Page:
Miss Canada uses beauty pageant to fight China on human rights

Miss World contestant, Anastassia Lin. Photo by AP, Pablo Martinez Monsivais/The Canadian Press.

Anastasia Lin says when she first learned about allegations the Chinese government was harvesting organs from religious prisoners to fuel its transplant industry, she decided to use an unconventional platform to raise awareness.

Lin spoke out about the alleged plight of Falun Gong practitioners in China while taking part in the 2015 Miss World Canada beauty pageant, which she won.

Since then, she has become an outspoken critic of the Chinese government.

"To not do anything is just so wrong," said Lin, 26, who is based in Toronto but spent her teenage years in Vancouver after emigrating from China with her mother.

"Public pressure works. We have way more leverage than we think we do," she said. "We might think that China is this big, tough bully that just doesn't listen to anyone. But that's not true."

Falun Gong is a spiritual practice that emerged in China in the early 1990s, but by the end of the decade it had prompted a crackdown by the Chinese Communist Party.

Falun Gong spokesman Joel Chipkar alleges the persecution was prompted by the organization's unwillingness to cede control to the Chinese government.

Reports from human rights organizations such as Amnesty International have emerged of thousands of imprisoned Falun Gong followers being executed for their body organs.

Multiple requests for comment to the Chinese Embassy in Ottawa and the Chinese Consulate in Vancouver went unanswered. But Fang Hong, a spokeswoman for the Chinese Embassy in Washington, told The Associated Press last week in a story about Lin that the allegations of the Chinese government harvesting organs are "sheer fabrications of the Falun Gong cult."

Lin said she was originally inspired to take a stand on the issue by the advocacy work of former Miss World Canada Nazanin Afshin-Jam, who is married to former federal attorney general Peter MacKay.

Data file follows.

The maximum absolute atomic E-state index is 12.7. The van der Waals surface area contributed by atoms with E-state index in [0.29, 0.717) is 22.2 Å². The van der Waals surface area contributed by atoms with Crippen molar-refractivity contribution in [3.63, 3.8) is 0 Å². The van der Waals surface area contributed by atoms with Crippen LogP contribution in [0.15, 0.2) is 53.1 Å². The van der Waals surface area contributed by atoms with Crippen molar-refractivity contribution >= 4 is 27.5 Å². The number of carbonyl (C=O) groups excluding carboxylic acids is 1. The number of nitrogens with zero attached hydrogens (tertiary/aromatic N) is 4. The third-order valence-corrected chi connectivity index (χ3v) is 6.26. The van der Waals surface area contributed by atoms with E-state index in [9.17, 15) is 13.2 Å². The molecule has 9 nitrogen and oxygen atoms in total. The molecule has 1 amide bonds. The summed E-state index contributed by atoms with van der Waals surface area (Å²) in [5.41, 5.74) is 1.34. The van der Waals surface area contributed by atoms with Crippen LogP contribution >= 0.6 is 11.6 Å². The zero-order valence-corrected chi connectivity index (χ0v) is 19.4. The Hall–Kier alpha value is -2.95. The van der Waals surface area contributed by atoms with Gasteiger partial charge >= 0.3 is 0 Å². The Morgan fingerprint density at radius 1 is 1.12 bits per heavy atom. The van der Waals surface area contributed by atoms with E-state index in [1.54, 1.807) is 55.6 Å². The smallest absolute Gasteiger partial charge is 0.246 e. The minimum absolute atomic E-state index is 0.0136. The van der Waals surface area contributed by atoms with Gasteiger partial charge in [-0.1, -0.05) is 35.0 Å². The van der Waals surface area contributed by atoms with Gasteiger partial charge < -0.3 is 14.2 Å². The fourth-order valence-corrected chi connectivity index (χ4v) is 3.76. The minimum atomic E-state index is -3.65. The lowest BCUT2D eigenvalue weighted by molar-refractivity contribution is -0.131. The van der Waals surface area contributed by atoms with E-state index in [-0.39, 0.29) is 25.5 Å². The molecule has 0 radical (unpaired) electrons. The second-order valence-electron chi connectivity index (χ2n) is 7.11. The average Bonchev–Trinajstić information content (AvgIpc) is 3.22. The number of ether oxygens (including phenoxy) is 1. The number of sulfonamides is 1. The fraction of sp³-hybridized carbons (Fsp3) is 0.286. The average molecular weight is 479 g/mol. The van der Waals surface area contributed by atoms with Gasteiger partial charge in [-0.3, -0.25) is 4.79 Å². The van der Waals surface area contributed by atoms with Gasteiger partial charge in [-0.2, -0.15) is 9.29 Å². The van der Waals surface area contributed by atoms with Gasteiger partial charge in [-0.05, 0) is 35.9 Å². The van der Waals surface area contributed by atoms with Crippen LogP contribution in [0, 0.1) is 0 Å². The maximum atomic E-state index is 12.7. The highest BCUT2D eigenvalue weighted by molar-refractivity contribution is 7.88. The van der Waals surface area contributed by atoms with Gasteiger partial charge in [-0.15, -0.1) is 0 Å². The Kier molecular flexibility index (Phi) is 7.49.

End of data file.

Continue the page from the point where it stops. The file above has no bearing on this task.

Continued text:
In 2015, Lin was declared persona non grata by the Chinese government and barred from entering China when she tried to travel there to represent Canada in that year's Miss World pageant.

Miss World 2016 took place in Washington, D.C., and this year Lin was able to take part.

"My one goal was not the tiara," Lin said. "I just wanted to be on Chinese television. ... If they can see me on stage they will know (I have not given up), so neither should they."

She also wanted to be seen by her father, who she said has been barred from leaving China because of her activism.

Miss World 2016 wrapped up last weekend, with the contestant from Puerto Rico taking the crown.

Chipkar, a Toronto-based spokesman for Falun Gong, applauded Lin for helping shed light on the organ-harvesting allegations.

"Any awareness to these crimes is like a light bulb that comes on in a dark room," Chipkar said. "As soon as the light comes on, the darkness disappears."

Chipkar said there has never been any communication between Lin and the Falun Gong organization.

As for Lin, she said she isn't interested in competing in any more beauty pageants. Instead, she wants to focus on her acting career and continue her advocacy through that medium.

"I think art is really ultimately what touches the heart, and I'm very encouraged by that," she said.

"I'm not a politician or a human rights activist by nature. I'm really just not an activist, but art is such a powerful way to get your message across."

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